Between Google Alerts, my Mom, and Google Alerts forwarded to me by my Mom, I have heard about quite a few instances in the recent past where foreigners have been targets of violent crime in Guatemalan. One involved a bus of people including a Canadian aid worker who were tied up and robbed on their way to Mexico. Another involved a pastor who was killed. There was also a group of University of Michigan students who were robbed on their spring break trip to Guate.
Ok, so I know I have probably scared you by now.

I am here to tell you: DON'T BE SCARED. Cancel the plane ticket you are buying in order to come here and drag me home to safety. I'm not going.

The truth is, there is crime in Guatemala. There is violent crime and often foreigners can be targeted. The truth is, thieves think that we have money and a lot of times they are right.

Most violent crime as far as statistics you might hear is concentrated in the capital city, which Peace Corps volunteers have almost no occasion to visit. As far as these stories you hear about buses of tourists getting robbed, there are things you can do to easily avoid these kind of situations:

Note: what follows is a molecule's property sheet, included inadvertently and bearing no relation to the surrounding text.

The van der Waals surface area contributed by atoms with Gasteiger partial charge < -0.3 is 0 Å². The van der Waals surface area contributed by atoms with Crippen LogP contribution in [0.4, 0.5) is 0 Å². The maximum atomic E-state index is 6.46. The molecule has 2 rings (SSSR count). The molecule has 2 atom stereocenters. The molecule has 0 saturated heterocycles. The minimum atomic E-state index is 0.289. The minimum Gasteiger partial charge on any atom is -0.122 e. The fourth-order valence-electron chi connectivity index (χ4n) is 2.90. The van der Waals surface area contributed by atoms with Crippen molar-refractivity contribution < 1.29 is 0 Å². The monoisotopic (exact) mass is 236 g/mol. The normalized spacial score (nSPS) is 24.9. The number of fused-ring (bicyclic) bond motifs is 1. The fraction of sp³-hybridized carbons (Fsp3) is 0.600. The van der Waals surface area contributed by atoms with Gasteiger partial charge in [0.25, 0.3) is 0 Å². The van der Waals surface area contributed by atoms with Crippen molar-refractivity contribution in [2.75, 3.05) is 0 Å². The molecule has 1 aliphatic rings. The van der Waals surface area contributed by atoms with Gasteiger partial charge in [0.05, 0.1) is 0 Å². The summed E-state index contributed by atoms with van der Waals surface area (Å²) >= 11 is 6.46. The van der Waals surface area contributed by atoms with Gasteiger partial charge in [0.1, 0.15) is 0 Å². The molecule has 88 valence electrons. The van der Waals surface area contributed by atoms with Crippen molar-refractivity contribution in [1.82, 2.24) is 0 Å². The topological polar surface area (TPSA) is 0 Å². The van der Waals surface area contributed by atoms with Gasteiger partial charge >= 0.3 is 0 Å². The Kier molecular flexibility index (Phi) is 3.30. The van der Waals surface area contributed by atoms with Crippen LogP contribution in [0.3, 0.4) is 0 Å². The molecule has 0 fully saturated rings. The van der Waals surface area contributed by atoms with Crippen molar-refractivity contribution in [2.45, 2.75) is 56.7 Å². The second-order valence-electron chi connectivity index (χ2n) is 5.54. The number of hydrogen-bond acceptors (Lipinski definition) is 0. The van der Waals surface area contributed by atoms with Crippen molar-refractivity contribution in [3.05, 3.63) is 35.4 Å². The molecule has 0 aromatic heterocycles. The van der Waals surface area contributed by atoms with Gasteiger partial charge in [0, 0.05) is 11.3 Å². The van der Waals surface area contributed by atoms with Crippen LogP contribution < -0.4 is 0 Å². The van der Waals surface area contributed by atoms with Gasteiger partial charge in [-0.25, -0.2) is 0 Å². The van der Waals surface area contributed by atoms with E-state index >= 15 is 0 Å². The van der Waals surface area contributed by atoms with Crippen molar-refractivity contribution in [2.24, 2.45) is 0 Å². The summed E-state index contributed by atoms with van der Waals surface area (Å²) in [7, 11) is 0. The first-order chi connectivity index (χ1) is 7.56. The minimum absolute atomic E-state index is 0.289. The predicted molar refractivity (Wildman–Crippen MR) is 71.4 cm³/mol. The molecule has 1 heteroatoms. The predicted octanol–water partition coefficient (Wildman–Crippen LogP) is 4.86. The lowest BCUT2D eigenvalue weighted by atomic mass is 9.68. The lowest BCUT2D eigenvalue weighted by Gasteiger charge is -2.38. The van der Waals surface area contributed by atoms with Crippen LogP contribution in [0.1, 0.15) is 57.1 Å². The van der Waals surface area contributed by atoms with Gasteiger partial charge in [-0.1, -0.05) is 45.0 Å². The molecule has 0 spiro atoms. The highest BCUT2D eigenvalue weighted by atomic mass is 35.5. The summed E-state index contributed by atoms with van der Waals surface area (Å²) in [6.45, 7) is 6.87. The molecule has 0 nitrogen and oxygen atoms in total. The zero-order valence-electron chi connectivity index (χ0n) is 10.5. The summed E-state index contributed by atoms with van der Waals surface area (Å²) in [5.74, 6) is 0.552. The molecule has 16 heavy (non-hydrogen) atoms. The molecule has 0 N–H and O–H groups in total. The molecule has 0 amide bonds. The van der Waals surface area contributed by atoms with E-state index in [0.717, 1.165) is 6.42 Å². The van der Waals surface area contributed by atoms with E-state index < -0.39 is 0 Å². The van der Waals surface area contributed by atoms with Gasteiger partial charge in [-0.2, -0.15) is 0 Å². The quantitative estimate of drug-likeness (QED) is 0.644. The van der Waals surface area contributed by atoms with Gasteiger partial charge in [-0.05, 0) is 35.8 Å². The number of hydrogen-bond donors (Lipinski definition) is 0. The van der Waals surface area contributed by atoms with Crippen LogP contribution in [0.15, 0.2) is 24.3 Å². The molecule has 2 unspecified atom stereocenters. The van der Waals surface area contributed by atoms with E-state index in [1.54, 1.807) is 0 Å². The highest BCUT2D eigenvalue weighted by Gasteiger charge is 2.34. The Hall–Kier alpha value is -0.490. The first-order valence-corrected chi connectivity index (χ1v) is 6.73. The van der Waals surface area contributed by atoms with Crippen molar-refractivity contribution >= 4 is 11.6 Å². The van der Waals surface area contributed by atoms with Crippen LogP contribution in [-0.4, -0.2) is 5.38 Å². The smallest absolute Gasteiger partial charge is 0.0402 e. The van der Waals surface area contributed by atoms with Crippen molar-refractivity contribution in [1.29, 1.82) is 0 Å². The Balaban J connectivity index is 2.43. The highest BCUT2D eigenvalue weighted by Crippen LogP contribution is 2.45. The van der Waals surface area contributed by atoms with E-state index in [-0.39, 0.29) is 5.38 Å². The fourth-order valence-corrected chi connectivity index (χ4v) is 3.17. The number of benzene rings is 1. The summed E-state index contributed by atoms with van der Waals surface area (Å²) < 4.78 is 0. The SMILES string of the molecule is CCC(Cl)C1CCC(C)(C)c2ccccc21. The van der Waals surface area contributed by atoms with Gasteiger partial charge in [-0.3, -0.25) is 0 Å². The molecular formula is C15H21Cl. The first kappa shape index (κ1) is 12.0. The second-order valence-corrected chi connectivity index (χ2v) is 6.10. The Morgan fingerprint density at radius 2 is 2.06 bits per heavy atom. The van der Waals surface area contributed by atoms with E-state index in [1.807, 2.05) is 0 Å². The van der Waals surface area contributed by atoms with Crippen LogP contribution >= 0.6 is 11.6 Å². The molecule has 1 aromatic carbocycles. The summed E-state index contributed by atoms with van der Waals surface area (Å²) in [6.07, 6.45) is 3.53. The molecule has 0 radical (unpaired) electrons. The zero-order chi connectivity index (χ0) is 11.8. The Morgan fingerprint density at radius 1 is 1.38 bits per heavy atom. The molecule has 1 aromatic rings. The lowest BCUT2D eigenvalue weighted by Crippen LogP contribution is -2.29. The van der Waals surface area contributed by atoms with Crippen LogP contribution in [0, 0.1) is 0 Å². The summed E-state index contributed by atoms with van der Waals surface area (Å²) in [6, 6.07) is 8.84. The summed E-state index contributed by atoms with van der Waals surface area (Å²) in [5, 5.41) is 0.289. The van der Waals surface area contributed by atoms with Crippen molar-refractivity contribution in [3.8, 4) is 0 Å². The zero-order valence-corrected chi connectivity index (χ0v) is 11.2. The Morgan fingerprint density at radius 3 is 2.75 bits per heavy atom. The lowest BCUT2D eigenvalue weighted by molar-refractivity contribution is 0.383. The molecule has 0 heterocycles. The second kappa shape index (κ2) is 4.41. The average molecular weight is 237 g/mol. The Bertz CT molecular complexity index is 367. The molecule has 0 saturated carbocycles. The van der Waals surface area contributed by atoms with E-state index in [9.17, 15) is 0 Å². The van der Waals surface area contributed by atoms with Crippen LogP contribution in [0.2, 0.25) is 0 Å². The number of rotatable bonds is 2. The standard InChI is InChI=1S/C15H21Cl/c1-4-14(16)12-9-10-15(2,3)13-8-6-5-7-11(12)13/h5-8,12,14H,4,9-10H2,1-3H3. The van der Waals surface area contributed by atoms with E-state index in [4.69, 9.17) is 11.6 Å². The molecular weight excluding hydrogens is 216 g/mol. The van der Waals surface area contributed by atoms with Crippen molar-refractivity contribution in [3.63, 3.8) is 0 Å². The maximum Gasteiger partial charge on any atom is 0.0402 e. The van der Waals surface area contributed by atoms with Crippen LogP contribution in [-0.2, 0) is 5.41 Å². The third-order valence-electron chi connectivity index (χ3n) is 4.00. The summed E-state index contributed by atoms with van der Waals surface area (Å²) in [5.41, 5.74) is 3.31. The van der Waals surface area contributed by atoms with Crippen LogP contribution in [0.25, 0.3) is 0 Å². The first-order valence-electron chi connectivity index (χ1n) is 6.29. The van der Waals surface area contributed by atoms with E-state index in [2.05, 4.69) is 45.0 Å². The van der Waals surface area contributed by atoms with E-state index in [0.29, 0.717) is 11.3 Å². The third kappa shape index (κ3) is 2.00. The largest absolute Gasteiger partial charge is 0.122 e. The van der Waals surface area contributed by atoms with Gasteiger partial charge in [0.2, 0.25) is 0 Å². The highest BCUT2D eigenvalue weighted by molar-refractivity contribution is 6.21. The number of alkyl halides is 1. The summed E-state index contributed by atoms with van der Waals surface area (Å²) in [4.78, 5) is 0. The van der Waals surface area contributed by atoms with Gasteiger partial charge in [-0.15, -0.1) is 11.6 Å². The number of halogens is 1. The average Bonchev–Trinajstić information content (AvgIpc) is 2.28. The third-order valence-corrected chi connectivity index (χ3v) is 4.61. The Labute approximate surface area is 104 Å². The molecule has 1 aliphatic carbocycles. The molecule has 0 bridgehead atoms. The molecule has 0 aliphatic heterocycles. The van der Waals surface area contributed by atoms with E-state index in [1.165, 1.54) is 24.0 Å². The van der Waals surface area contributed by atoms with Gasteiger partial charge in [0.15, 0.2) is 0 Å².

1. Leave your laptop at home. In an article I read about the University of Michigan students that were robbed, they listed among the items taken were iPods, cameras, and phones. Thieves know we (foreigners) carry that kind of stuff. They see the luggage rack full and the girl in front roaming for a wireless signal on her laptop and they know we are a good target.

2. Stay on the highway. There are certain routes that are common targets of burglary. They are usually shortcuts that are more isolated ways to get to where you are going. The Peace Corps has a list of roads we aren't supposed to take. I know it seems like it gets you there quicker, but a robbery slows you down a lot.

3. Give it up. Most robbers don't want to hurt you. If they ask for your diamond earrings or your wallet, give it up. Totally not worth your life.

4. Don't worry about it. Ok, I know you see it on the news and it seems like it is happening all the time, but it's not. Lot's of people come to Guatemala and have a good time without ever being a victim of any crime. The crime most likely to hit you is pickpocketing. Big deal.

It makes me sad that a lot of people might not want to come here because of what is happening. It is a beautiful country with lots of great things to see. Crime happens a lot in New York and there are neighborhoods you should definitely avoid, but there are also a lot of cool things you should go there and see.